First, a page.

Ronald Reagan Steuben Glass Works Dessert Coupe
Dessert coupe by Steuben glass works, pattern 7925 with "Steuben" etched along the bottom. 4" in diameter across the top opening, and 4.25" tall. Fine condition. Christie's lot sticker and University Archives Authentication tag hand numbered and signed by John Reznikoff. Fine condition.
A lovely, delicate designer piece from the Reagans, which was part of their stemware/dinnerware collection owned and used by them at their Bel Air, California home. This dessert coupe is from the respected New York firm of Steuben Glassworks in the pattern of 7925. The firm has a rich history, being founded in 1903, and originally known as Steuben, it was then later acquired by Corning Glass Works and became the Steuben Division. The Glassworks sold in 2008, and then shut down in 2011, until in early 2014, The Corning Museum of Glass announced that it would work with independent contractors to reproduce Steuben using both a new, lead-free formula and their classic leaded.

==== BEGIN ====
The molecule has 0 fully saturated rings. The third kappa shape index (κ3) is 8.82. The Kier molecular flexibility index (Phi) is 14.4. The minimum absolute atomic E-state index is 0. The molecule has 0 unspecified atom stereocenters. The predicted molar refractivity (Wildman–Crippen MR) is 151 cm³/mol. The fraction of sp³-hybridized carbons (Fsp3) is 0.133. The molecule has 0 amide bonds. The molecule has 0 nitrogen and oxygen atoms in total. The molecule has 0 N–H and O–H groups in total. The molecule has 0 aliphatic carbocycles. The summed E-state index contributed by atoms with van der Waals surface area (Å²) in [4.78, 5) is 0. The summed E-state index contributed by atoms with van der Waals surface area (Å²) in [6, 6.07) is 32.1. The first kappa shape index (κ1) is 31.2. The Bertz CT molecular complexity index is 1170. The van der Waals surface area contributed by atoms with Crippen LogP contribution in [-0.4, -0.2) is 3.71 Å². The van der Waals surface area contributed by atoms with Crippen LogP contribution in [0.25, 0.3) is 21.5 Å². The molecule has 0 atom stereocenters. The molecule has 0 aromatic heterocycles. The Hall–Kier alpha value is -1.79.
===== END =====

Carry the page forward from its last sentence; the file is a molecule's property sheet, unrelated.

Steuben glass has long been a favorite with the Reagans as shown by their choice of a wedding gift to Prince Charles and Princess Diana. The Reagans offered them a stunning Steuben bowl called The Crusaders as a gift of state. Steuben glass, under the direction of Arthur Houghton concentrated solely on museum quality designs in flawless, clear lead crystal which no doubt resonated with Nancy's impeccable sense of style.
Mrs. Nancy Reagan was well known for her interest in elegant designer classics and the Reagan's choice of stemware was no exception. Her flair for entertaining and hosting transformed the aura of style and sophistication to the White House. "She felt the White House should exemplify the best," said Mark Weinberg, who worked on Ronald Reagan's campaigns, in the White House Press Office. The first lady handled her life both in and out of the White House with the same conviction, and this stunning piece from their personal stemware collection personifies Nancy Reagan's attention to style and her love of timeless sophisticated design.
The Reagan auction saw record prices for a celebrity including about $200,000 for cowboy boots and $100,000 for a sheet of Presidential doodles. This incomplete set was purchased with the hopes that individual items could be offered, so as to share something intimate, private and Presidential with clients who might not wish to own a large group. The Reagans entertained a regalia of people at their home ranging from Heads of State and Politicos to the glitterati friends from the Hollywood days.
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